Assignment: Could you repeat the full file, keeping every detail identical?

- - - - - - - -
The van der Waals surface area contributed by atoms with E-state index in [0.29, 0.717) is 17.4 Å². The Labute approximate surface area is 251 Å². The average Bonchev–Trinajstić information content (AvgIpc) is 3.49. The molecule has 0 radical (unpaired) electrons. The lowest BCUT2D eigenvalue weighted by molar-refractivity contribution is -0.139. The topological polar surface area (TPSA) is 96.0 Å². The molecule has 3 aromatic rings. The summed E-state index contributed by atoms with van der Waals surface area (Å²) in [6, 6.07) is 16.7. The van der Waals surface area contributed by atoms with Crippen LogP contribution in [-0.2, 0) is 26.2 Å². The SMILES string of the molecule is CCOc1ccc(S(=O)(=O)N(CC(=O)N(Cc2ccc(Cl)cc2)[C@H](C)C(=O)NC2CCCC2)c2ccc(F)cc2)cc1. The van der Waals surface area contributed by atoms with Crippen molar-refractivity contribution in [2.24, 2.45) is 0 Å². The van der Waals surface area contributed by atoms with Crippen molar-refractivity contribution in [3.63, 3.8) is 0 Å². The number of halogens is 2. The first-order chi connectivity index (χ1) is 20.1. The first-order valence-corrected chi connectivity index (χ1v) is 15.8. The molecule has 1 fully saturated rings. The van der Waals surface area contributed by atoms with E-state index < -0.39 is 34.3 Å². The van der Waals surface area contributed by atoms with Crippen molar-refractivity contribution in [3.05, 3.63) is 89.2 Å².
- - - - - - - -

The van der Waals surface area contributed by atoms with E-state index in [0.29, 0.717) is 17.4 Å². The Labute approximate surface area is 251 Å². The average Bonchev–Trinajstić information content (AvgIpc) is 3.49. The molecule has 0 radical (unpaired) electrons. The lowest BCUT2D eigenvalue weighted by molar-refractivity contribution is -0.139. The topological polar surface area (TPSA) is 96.0 Å². The molecule has 3 aromatic rings. The summed E-state index contributed by atoms with van der Waals surface area (Å²) in [6, 6.07) is 16.7. The van der Waals surface area contributed by atoms with Crippen LogP contribution in [-0.2, 0) is 26.2 Å². The SMILES string of the molecule is CCOc1ccc(S(=O)(=O)N(CC(=O)N(Cc2ccc(Cl)cc2)[C@H](C)C(=O)NC2CCCC2)c2ccc(F)cc2)cc1. The van der Waals surface area contributed by atoms with Crippen molar-refractivity contribution in [2.24, 2.45) is 0 Å². The van der Waals surface area contributed by atoms with Crippen molar-refractivity contribution in [3.63, 3.8) is 0 Å². The number of halogens is 2. The first-order chi connectivity index (χ1) is 20.1. The first-order valence-corrected chi connectivity index (χ1v) is 15.8. The molecule has 1 fully saturated rings. The van der Waals surface area contributed by atoms with E-state index < -0.39 is 34.3 Å². The van der Waals surface area contributed by atoms with Crippen molar-refractivity contribution in [3.05, 3.63) is 89.2 Å².